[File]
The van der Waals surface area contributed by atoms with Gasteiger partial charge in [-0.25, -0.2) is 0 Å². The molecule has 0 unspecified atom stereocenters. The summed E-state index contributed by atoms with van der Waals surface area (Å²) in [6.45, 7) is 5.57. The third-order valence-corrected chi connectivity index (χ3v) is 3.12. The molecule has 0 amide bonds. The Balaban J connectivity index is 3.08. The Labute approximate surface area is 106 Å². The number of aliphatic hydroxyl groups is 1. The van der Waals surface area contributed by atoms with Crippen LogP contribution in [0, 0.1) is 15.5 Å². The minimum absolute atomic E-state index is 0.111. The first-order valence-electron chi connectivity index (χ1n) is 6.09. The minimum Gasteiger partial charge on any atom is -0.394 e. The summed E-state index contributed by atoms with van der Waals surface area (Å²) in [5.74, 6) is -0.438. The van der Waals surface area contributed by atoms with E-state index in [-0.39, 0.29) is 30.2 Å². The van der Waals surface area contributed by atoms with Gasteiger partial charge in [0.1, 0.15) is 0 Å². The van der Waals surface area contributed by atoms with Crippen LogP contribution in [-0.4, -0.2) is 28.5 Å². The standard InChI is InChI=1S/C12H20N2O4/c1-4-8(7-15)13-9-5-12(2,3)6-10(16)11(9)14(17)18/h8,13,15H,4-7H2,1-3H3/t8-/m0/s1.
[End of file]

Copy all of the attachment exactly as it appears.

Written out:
The van der Waals surface area contributed by atoms with Gasteiger partial charge in [-0.25, -0.2) is 0 Å². The molecule has 0 unspecified atom stereocenters. The summed E-state index contributed by atoms with van der Waals surface area (Å²) in [6.45, 7) is 5.57. The third-order valence-corrected chi connectivity index (χ3v) is 3.12. The molecule has 0 amide bonds. The Balaban J connectivity index is 3.08. The Labute approximate surface area is 106 Å². The number of aliphatic hydroxyl groups is 1. The van der Waals surface area contributed by atoms with Crippen LogP contribution in [0, 0.1) is 15.5 Å². The minimum absolute atomic E-state index is 0.111. The first-order valence-electron chi connectivity index (χ1n) is 6.09. The minimum Gasteiger partial charge on any atom is -0.394 e. The summed E-state index contributed by atoms with van der Waals surface area (Å²) in [5.74, 6) is -0.438. The van der Waals surface area contributed by atoms with E-state index in [-0.39, 0.29) is 30.2 Å². The van der Waals surface area contributed by atoms with Gasteiger partial charge in [0.1, 0.15) is 0 Å². The van der Waals surface area contributed by atoms with Crippen LogP contribution in [-0.4, -0.2) is 28.5 Å². The standard InChI is InChI=1S/C12H20N2O4/c1-4-8(7-15)13-9-5-12(2,3)6-10(16)11(9)14(17)18/h8,13,15H,4-7H2,1-3H3/t8-/m0/s1.